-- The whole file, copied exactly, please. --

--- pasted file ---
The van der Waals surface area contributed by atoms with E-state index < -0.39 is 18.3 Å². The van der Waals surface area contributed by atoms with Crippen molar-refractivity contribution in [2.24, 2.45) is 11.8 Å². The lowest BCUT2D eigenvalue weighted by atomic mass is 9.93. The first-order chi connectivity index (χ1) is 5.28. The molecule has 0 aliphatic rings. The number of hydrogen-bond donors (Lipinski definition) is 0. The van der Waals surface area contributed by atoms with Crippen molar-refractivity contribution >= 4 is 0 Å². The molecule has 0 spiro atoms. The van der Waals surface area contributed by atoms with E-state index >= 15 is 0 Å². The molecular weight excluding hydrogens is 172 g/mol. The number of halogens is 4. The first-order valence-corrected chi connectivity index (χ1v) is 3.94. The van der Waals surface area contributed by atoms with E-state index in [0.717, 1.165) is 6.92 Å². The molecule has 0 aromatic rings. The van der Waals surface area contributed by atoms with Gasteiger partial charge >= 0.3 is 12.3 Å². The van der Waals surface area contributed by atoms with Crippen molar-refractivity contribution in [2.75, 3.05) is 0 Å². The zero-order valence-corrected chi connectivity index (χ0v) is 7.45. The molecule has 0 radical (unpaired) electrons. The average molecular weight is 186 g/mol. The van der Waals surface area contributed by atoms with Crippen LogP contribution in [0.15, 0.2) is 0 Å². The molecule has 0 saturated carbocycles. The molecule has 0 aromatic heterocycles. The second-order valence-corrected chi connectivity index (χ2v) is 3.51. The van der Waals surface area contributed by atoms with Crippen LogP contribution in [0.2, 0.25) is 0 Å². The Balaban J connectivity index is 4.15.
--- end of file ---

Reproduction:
The van der Waals surface area contributed by atoms with E-state index < -0.39 is 18.3 Å². The van der Waals surface area contributed by atoms with Crippen molar-refractivity contribution in [2.24, 2.45) is 11.8 Å². The lowest BCUT2D eigenvalue weighted by atomic mass is 9.93. The first-order chi connectivity index (χ1) is 5.28. The molecule has 0 aliphatic rings. The number of hydrogen-bond donors (Lipinski definition) is 0. The van der Waals surface area contributed by atoms with Crippen molar-refractivity contribution >= 4 is 0 Å². The molecule has 0 spiro atoms. The van der Waals surface area contributed by atoms with E-state index >= 15 is 0 Å². The molecular weight excluding hydrogens is 172 g/mol. The number of halogens is 4. The first-order valence-corrected chi connectivity index (χ1v) is 3.94. The van der Waals surface area contributed by atoms with E-state index in [0.717, 1.165) is 6.92 Å². The molecule has 0 aromatic rings. The van der Waals surface area contributed by atoms with Gasteiger partial charge >= 0.3 is 12.3 Å². The van der Waals surface area contributed by atoms with Crippen molar-refractivity contribution in [2.75, 3.05) is 0 Å². The zero-order valence-corrected chi connectivity index (χ0v) is 7.45. The molecule has 0 radical (unpaired) electrons. The average molecular weight is 186 g/mol. The van der Waals surface area contributed by atoms with Crippen LogP contribution in [0.15, 0.2) is 0 Å². The molecule has 0 saturated carbocycles. The molecule has 0 aromatic heterocycles. The second-order valence-corrected chi connectivity index (χ2v) is 3.51. The van der Waals surface area contributed by atoms with Crippen LogP contribution in [0.2, 0.25) is 0 Å². The Balaban J connectivity index is 4.15.